Ireland gets tough with alcohol, introduces minimum price for beverages

Ireland has introduced the minimum price per unit of alcoholic for beverages sold in alcohol shops, other shops and supermarkets, British public broadcaster BBC reports.
Neighbouring Scotland has positive experience with the measure aimed at reducing alcohol consumption. The UK country introduced minimum unit pricing in 2018 and the next year alcohol consumption dropped to its lowest level in more than two decades.
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In Ireland, statistics from the country’s Revenue Commissioners showed that alcohol consumption levels in 2020 were 10.07 litres of pure alcohol per person, only slightly down, by 6.6%, on the previous year despite the closure of many pubs and restaurants for large parts of 2020.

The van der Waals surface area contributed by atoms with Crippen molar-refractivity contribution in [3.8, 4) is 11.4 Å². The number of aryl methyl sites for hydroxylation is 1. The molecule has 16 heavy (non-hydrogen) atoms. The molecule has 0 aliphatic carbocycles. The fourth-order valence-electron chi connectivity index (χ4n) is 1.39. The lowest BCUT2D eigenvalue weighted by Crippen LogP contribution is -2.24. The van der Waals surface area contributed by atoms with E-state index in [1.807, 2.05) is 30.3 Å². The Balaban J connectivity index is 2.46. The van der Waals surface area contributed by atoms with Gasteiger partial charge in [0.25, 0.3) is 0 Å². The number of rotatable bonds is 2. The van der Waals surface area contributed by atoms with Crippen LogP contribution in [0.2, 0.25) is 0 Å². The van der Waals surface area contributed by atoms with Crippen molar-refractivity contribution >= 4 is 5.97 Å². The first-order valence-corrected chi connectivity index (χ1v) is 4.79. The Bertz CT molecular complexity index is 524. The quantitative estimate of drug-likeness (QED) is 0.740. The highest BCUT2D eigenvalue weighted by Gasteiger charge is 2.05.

Following the introduction of the alcohol pricing system, a normal bottle of wine cannot be sold for less than EUR 7.40 and a can of beer for less than EUR 1.70. Stronger beverages will be more expensive. For example, the cheapest 0.7 litre bottle of whiskey will cost EUR 22, BBC reports.